Growing up in San Antonio, I associated seasons with temperatures. Since moving north, I've come to think of seasonal change as more a factor of light than of heat. This is especially true of the liminal seasons, spring and fall.
We've had a few blissfully warm days; the cat has reacquainted herself with the deck, and dipped a cautious paw even onto the muddy lawn. But warmth can't be taken-for-granted yet. We always get spring snow in April. ("Spring snow." There's a phrase I would have thought was an oxymoron, once upon a time. Where I grew up, spring meant bluebonnets and the season's first sunburn. I've had to learn a new lexicon.)
Pesach comes late this year because of the extra month of Adar. So in the gevurot blessing of the amidah, we're still praising God with the winter blessing ("You make the wind blow and the rain fall") -- we won't switch to the summer blessing ("You bring the dew of the field") for another few weeks.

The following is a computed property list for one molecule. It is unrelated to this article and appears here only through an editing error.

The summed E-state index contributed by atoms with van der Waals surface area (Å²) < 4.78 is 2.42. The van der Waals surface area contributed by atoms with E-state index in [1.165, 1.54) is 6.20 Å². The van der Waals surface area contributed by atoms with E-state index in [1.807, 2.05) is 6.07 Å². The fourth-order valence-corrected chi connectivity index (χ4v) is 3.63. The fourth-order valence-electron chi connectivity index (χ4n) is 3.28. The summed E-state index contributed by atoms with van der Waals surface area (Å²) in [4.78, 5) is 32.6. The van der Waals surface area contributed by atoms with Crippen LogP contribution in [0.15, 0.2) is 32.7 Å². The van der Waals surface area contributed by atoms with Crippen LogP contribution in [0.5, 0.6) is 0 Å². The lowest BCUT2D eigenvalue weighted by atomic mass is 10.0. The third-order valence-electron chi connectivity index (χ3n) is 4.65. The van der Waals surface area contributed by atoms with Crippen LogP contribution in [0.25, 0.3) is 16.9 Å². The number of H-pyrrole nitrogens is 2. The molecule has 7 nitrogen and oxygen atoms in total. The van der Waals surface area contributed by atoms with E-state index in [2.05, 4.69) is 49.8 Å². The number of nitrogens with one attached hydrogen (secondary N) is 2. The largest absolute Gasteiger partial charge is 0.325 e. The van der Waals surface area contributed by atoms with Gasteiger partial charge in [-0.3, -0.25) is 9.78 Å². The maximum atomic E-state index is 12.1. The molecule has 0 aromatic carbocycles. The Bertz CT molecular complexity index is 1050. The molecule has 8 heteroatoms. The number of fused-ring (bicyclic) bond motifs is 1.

Liturgically it may still be winter, but every sense tells me now is spring. The season's first moths are fluttering bravely outside my window, attracted by my lamp. This morning I saw tiny yellow flowers on a hillside. And the days keep lengthening. I woke in daylight this morning; I drove home from work in daylight. Tonight I even made dinner before it got fully dark. What an expansive feeling! Though I know we'll get another cold snap, another hard frost -- though it's not Nisan yet -- this is spring because of the light.
The cold season has its blessings, which I've learned to savor. But some part of me overflows with thanksgiving every spring, and every spring I feel energized to tackle the broken world again. As Marge Piercy writes in her poem "Baytzeh: Season of the Egg,"
every day there is more work
to do and stronger light.
Amen to that.